If your holiday includes planes and trains, be sure to let agents and attendants know about your family member’s special accommodation needs. Here are a few contacts for Washington travelers:

Sea-Tac Airport (preflight preparations available): email customerservice@portseattle.org

Spokane Airport Administrative Offices: (509) 455-6455

Amtrak Accessibility services 

 

 

 

 

Holidays Can Hurt When Trauma is Present

Songs in the store tell us this is the “hap/happiest” time of the year, but for people who have experienced trauma this season can trigger difficult emotions. For children with disabilities, those emotions can be particularly complex and confusing. Unexpected behaviors might show up at home or at school, especially when routines are disrupted.

Helping children understand their emotional responses to difficult circumstances is part of education, and schools are adopting new strategies around Social Emotional Learning (SEL). Social and emotional skills can be analyzed through educational evaluations, and the Individualized Education Program (IEP) establishes specific programming and goals around SEL for children with deficits in those areas.

A Functional Behavior Analysis (FBA) is another tool for determining what supports a child needs to behave in ways that are “expected” for success at school. The FBA leads to design of a Behavior Intervention Plan (BIP), which provides specific guidance to school staff for positively reinforcing expected behavior.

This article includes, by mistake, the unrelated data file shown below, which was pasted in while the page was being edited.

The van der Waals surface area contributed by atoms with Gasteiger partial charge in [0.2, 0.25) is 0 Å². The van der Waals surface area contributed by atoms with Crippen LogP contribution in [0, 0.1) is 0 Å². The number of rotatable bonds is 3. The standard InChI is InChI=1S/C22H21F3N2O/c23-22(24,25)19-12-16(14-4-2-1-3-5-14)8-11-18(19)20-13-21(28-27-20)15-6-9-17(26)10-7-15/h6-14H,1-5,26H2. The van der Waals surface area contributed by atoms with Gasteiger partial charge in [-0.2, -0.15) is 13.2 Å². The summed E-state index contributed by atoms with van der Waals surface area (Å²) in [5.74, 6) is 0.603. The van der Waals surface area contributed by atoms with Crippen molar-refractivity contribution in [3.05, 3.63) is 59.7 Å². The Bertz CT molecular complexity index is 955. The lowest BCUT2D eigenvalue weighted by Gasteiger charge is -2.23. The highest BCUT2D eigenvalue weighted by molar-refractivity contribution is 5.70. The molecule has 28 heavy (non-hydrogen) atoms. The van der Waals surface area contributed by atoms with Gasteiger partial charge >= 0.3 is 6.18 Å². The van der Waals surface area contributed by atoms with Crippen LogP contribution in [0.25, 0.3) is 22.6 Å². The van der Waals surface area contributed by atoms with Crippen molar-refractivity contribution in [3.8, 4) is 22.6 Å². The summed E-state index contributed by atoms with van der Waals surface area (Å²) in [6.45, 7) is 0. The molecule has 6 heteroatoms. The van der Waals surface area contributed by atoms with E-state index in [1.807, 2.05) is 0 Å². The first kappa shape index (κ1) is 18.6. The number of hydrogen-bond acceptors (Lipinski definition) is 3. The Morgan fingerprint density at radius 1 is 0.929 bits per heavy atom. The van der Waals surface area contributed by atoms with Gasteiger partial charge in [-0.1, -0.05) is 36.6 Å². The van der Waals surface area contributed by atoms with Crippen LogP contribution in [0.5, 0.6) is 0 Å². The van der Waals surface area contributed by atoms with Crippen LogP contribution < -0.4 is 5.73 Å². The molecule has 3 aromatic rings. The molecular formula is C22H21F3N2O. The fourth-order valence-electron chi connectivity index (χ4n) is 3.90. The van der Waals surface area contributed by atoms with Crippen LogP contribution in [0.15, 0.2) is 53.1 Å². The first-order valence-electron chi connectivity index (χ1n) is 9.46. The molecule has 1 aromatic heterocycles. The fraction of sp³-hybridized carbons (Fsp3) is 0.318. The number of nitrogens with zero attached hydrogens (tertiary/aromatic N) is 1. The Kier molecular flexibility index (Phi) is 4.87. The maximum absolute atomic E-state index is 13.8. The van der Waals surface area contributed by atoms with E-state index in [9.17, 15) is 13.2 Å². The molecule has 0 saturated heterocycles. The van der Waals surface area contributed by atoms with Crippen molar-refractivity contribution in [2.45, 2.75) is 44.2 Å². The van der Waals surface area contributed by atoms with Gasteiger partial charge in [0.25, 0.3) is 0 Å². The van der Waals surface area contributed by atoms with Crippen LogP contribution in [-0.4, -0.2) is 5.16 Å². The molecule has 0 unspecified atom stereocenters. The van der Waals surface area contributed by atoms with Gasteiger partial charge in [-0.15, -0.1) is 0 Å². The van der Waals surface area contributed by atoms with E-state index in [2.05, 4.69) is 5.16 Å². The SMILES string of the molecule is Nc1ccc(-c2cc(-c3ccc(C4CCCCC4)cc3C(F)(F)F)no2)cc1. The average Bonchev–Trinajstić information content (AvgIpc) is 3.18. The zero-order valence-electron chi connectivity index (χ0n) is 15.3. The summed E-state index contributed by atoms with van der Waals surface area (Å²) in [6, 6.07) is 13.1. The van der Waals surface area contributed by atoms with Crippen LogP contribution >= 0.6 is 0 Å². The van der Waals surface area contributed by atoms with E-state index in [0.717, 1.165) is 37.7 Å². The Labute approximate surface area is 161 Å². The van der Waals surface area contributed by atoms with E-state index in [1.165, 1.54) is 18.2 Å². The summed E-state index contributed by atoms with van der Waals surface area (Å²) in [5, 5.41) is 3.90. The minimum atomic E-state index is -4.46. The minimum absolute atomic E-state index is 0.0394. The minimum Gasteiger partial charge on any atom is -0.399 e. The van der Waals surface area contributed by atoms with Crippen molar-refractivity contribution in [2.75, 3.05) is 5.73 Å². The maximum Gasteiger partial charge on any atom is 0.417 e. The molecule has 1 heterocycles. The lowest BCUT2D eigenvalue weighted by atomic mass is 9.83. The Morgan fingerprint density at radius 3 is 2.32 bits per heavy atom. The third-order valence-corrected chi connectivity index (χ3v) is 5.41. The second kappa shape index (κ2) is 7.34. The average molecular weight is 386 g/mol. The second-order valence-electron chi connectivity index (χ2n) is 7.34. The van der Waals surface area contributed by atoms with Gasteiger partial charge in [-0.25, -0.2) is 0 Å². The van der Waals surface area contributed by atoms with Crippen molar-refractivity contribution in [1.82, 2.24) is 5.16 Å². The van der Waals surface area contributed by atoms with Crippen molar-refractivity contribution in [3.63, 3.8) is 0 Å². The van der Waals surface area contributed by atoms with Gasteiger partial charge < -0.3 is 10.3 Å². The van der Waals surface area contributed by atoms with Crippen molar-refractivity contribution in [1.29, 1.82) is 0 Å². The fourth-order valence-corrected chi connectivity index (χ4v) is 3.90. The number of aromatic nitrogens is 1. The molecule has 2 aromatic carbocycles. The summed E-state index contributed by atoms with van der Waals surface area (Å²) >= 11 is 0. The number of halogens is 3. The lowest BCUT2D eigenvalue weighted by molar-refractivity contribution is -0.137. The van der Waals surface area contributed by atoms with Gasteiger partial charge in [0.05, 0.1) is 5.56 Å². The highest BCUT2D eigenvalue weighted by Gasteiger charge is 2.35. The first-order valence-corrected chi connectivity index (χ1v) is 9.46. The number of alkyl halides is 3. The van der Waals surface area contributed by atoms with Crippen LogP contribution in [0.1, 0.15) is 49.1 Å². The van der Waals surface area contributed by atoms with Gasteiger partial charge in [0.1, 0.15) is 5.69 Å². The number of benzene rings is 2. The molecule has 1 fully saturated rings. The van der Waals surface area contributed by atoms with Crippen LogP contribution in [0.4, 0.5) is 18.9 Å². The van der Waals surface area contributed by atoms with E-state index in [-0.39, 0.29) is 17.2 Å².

When designing behavior plans, parents and school staff may need to discuss whether unexpected behaviors are the result of trauma and/or overwhelm. Strategies for helping may need to consider whether rewards and punishments will work if behaviors are related to emotional dysregulation and fight/flight/freeze responses to internalized and persistent anxiety. Formed Families Forward, a community and family-focused resource center in Virginia, provides a video series to help families and professionals better understand trauma and how to respond. The agency’s website also provides a resource collection related to trauma-informed approaches in multiple environments.

The Office of Superintendent of Public Instruction (OSPI), which oversees Washington school districts, has developed curricula to help school staff teach children how to understand their emotions and become more skillful in social communication. PAVE’s website includes a three-part series of articles about the state’s initiatives and research related to SEL. Those articles include practical tips and a variety of additional links to further information.

Everyone can help create a calm environment. Best practice is to exhale long and slow, triggering the body’s relaxation response. Your feeling of calm can help someone else relax. Try it! Take 5 breaths, focusing on a long, slow exhale through your nose. Notice how you feel. If you feel calm, consider sharing that feeling with someone else through a loving smile, soft eyes or even a hug! Even if this is not the hap/happiest time of your year, give yourself permission to relish a simple moment of contentment or curiosity when you pause to breathe.

Positive Behavior Supports: Continuing the model at home and in the community

By: Dr. Vanessa Tucker, PhD., BCBA-D

What is Positive Behavior Support?

Positive Behavior Support (PBS) is a special education initiative that informs school districts, schools and classrooms regarding prevention and intervention practices designed to teach and reinforce pro-social behaviors. Behavior supports, as we parents well know, do not end at the schoolhouse door. Interfering behaviors can and do continue to manifest themselves in other settings and present a real and present challenge to parents and caregivers raising children with special needs.